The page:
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‘The Unreturning (review)’ – Breaking down tough men of war

‘The Unreturning (review)’ – Breaking down tough men of war

New play with emphasis on physical theatre shows young men as tough on the outside sometimes but anything else underneath…

By Suman Bhuchar

FRANTIC ASSEMBLY is a movement based company that make beautiful work – their current show, ‘The Unreturning’ has been touring the UK and you can catch it at the Oxford Playhouse this week.

The company which has been going since 1994 is known for its physical theatre and movement approach – and among their most famous work includes, ‘The Curious Incident Of The Dog In The Night-Time’ (with the National Theatre) currently in the West End, London until April 27.

Scene from ‘The Unreturning
All pictures: Tristam Kenton

The Unreturning’ (a co-production with the Theatre Royal Plymouth), mixes text and movement and focuses on three young men caught up in three different wars over a hundred years and who all want to return ‘home’ to Scarborough.

The first man is ‘Nat’ (Jonnie Riordon) from 2026 he is a refugee from Britain which seems to be a divided country. The second is ‘Frankie’ (Joe Layton) who’s served in Iraq in 2013 and the third person is ‘George’ (Jared Garfield) a soldier from the First World War in 1918.

The set is a freight container box with several doors, becomes a truck, a home, a hideaway, and light projects onto the floor which can be sea or land.

Written by Anna Jordan, the text is poetic and fluid and the performers are all young men who have been through the company’s Ignite programme which takes young men aged 16- 20 and trains them in movement and physical theatre.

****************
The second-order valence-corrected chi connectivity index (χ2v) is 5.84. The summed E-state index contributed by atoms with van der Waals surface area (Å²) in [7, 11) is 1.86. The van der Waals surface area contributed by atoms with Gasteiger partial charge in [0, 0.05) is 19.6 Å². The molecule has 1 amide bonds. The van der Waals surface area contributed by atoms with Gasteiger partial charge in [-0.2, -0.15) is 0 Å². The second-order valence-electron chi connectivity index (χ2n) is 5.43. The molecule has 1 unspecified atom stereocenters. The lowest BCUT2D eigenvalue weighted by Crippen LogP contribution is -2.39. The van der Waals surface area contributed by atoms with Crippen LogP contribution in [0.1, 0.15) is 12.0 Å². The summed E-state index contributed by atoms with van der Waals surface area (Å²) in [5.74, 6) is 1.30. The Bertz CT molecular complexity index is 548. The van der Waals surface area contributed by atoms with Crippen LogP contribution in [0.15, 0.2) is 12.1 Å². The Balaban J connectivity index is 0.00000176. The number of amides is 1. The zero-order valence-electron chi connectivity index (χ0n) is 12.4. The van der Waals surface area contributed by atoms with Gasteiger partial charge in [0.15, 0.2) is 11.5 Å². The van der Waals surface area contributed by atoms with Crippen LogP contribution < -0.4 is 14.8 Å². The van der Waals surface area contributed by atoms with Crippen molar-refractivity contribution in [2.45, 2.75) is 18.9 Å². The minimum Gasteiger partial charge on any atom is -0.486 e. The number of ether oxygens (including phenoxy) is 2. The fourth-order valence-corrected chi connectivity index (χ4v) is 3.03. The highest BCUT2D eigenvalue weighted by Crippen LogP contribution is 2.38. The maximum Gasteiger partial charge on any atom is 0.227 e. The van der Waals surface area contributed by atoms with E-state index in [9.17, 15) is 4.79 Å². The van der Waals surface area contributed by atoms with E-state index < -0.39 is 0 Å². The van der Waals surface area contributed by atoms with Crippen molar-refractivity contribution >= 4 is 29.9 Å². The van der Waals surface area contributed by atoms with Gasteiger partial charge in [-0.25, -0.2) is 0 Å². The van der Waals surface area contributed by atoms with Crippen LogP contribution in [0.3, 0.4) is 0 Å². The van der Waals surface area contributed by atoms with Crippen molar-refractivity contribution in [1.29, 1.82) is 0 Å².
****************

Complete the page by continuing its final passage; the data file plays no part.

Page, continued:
In this show, all the parts are played by four male actors and they also double up as different characters.

The play directed by Neil Bettles is mesmerising and hypnotic and is complemented by the sound design of Pete Malkin and brooding lighting design created by Zoe Spurr.

The three stories of young men going to war and wanting to come home are performed in parallel and are wrenching in places.

Nat has taken refuge in Norway and wants to get back to England, and he’s looking for his brother, Finn (Kieton Saunders-Browne); ironically Britain seems to have become a doss house in a post Brexit dystopia and people are leaving on boats to seek work and livelihoods elsewhere.

It is also a country that appears to have be taken over by militias (This section is a bit unclear as gazing into a futuristic crystal ball is a bit tricky).

Frankie wants a hero’s welcome “fanfares and parades and brass bands” and the warmth of his mother’s love; however, he’s has committed a dreadful deed and it has gone viral while all George craves is to drink tea in a china cup and see his wife, ‘Rose’. But he’s suffering from post-traumatic stress disorder and intimacy is difficult.

You might get a bit lost in the movement but best to let it wash all over you.

The Unreturning’ shows us the repetitive and futile nature of war and the feelings of the young men sent to fight for Queen and Country and what coming home really means!
ACV rating: **** (out of five)


‘The Unreturning’ from Tuesday 26 until Friday, March 1
Oxford Playhouse, 11-12 Beaumont Street, Oxford, OX1 2LW
Box office 01865 305 305

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Written by Asian Culture Vulture